“It was an incredibly terrible and tragic end and I don’t think anyone could have even imagined that this was a possibility.”
Days after the teens’ bodies were discovered, investigators released an eerie video from Libby’s phone that shows a man wearing jeans and a blue jacket walking toward her and then saying, “Guys, down the hill.”
The girls’ murder made headlines around the world as it remained a mystery and numerous theories speculated on different perpetrators.
One of the people questioned by the police was Ronald Loganwho owned the property where the girls’ bodies were found.
A Search warrant leaked The Murder Sheet podcast revealed that his property was searched after the girls’ deaths, their bodies were “staged” and a “souvenir” was taken from at least one of the victims.
Nic said the fact that police had remained “silent” about the details of the investigation had led the public to “fill in the gaps with unconfirmed rumours”.
He points out that it took law enforcement more than five years to catch him, despite billboards displaying the suspect’s photo in 46 states.
“When a child is killed, it enrages the public – of course – but then we had two child victims in broad daylight,” he said.
“It was that rare strange case where the victim had filmed the perpetrator and we had that information, the investigators had that information, they sent it out to the public and still couldn’t find the guy.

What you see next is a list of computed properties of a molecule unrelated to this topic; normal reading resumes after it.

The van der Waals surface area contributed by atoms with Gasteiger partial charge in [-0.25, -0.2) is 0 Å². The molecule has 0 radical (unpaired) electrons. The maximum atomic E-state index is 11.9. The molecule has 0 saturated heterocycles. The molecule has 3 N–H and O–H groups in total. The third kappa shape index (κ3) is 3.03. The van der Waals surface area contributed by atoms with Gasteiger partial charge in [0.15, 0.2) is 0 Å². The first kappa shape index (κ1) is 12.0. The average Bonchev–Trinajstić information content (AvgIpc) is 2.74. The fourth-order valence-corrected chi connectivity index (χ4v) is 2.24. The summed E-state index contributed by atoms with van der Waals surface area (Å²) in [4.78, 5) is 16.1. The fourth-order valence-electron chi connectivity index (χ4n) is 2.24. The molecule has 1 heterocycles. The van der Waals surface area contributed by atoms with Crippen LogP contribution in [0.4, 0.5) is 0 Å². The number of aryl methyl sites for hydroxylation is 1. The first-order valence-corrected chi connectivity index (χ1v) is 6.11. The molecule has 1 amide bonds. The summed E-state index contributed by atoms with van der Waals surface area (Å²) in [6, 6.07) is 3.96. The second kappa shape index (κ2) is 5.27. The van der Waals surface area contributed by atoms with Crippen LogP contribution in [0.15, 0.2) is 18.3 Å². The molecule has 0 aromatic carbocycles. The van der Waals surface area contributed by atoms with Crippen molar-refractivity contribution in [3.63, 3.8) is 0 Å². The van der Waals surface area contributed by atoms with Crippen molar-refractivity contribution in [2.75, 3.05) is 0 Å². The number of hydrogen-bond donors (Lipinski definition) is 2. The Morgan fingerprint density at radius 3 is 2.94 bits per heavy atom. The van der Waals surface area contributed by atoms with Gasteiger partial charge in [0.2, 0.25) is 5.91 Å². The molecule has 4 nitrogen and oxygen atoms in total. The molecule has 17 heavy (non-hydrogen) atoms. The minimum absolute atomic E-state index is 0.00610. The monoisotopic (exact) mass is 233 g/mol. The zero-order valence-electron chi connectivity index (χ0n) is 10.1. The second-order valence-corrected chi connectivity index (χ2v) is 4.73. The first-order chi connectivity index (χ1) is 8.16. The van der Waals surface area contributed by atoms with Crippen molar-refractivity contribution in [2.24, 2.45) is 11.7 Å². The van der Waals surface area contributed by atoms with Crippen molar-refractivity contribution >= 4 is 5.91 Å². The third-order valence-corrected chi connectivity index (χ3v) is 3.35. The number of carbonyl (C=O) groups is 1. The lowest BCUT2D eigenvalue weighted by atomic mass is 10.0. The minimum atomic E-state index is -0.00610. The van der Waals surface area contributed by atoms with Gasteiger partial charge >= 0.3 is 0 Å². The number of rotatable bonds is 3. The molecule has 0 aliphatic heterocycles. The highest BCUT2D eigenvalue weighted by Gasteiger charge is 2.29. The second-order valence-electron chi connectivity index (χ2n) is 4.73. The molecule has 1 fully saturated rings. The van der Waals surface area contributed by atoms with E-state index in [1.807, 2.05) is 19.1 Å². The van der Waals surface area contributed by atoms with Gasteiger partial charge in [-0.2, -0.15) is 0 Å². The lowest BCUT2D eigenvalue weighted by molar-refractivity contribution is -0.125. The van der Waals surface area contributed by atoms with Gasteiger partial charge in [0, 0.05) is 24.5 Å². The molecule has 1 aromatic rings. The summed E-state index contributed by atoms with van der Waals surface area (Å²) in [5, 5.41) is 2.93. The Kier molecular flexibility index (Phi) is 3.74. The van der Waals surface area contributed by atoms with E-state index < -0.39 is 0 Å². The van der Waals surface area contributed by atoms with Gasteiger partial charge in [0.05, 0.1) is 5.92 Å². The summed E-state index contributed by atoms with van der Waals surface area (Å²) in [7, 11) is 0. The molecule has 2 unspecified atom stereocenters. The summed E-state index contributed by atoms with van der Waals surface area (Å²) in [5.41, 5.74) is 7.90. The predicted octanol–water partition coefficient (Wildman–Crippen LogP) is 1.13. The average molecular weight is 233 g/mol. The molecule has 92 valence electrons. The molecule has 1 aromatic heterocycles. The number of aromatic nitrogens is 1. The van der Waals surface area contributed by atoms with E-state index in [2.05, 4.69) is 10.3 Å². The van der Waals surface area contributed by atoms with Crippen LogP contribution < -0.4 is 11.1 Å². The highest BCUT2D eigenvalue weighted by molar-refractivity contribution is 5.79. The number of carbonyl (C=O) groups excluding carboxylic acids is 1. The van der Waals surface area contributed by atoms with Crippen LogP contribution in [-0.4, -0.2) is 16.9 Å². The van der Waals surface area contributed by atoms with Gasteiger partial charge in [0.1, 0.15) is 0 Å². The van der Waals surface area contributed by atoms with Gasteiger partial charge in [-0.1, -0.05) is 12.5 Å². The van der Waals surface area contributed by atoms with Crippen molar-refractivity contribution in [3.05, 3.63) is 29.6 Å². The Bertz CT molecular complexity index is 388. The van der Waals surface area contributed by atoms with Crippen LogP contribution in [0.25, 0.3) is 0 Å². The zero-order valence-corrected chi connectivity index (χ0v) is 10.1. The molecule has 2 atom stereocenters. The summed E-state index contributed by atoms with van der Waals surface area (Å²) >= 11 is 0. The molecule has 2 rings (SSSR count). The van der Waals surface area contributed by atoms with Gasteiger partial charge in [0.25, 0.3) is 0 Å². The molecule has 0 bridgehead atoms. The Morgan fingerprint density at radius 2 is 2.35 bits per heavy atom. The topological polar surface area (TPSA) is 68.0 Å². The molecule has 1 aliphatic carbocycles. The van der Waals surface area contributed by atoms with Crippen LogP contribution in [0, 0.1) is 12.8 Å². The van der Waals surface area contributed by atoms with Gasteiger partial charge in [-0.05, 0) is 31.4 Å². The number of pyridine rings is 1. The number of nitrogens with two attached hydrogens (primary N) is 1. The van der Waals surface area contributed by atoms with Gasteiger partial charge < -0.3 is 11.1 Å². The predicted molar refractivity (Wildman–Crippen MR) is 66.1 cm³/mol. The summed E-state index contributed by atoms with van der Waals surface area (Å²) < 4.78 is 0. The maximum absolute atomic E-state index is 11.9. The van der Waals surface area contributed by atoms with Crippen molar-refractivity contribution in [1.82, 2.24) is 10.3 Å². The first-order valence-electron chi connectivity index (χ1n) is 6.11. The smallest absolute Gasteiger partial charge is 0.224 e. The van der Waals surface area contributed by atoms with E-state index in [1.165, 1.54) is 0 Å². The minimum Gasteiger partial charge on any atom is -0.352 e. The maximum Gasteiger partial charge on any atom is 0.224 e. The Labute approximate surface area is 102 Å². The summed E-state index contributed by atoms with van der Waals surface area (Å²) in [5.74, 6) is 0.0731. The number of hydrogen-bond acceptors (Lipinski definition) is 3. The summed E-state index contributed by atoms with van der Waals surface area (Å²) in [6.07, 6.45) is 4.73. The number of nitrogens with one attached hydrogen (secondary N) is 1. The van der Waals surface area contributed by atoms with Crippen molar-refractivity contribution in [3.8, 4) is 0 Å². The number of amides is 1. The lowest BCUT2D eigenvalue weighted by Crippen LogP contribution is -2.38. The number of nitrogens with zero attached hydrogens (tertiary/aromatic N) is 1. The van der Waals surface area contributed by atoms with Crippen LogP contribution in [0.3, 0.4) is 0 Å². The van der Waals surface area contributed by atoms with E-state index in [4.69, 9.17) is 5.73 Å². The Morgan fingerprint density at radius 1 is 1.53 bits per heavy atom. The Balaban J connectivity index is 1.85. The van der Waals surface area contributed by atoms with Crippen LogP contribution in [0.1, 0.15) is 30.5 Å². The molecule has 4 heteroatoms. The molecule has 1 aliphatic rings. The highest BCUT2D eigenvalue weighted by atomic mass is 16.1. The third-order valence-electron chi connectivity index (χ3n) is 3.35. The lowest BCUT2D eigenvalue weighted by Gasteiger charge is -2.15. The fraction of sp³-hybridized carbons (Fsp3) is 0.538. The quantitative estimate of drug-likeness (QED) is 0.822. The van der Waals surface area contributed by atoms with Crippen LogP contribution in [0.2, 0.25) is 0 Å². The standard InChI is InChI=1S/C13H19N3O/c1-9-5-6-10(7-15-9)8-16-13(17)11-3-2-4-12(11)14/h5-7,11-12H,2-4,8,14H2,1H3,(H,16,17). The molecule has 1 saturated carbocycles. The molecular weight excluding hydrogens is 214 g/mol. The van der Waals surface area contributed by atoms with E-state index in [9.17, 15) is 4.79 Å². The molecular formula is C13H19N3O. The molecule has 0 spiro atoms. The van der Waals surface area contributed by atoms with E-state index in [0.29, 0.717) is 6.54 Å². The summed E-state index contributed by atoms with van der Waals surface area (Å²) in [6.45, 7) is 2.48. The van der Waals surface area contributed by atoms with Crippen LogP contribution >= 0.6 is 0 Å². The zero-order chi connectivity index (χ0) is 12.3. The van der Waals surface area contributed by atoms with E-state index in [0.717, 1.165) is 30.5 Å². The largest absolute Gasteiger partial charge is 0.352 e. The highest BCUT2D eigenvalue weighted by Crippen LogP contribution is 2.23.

“Who would have thought that we would have his picture, a video of him and an audio recording of his voice and it would still take five and a half years to find out who it was.”
An affidavit unsealed by a judge revealed that a unused .40 bullet Found between the bodies of the two girls, Allen appeared to have passed through a pistol.
The documents also revealed that Allen admitted to being on the bridge at the same time the girls in front of him were killed arrested End of October 2022.
According to court documents released in June, the two girls’ wounds were caused by a sharp object.
The documents also included a prosecutor’s office file that said Allen repeatedly confessed to the murders in a phone call with his wife, which was later transcribed by authorities.
Allen is the only one The suspect is to be officially named by the police.
Last month, Allen’s lawyers argued in court documents that the girls were killed as part of a ritual sacrifice by members of a pagan Nordic religion and a white nationalist group called the Odinists.
The prosecutor overseeing the case dismissed the theory as a fanciful social media defense.
Earlier this week, Allen’s defense attorneys Andrew Baldwin and Bradley Rozzi announced they had withdrawn from the case.
Special Judge Fran Gull said during a hearing: “We have witnessed an unexpected turn of events.”
She said a new public defender will be appointed and hopes to hold the scheduled hearing on Tuesday, Oct. 31, but does not expect to be able to meet the Jan. 8 trial date.
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The process continues.
Nic Edwards is host of True Crime Garage and author of The Delphi Murders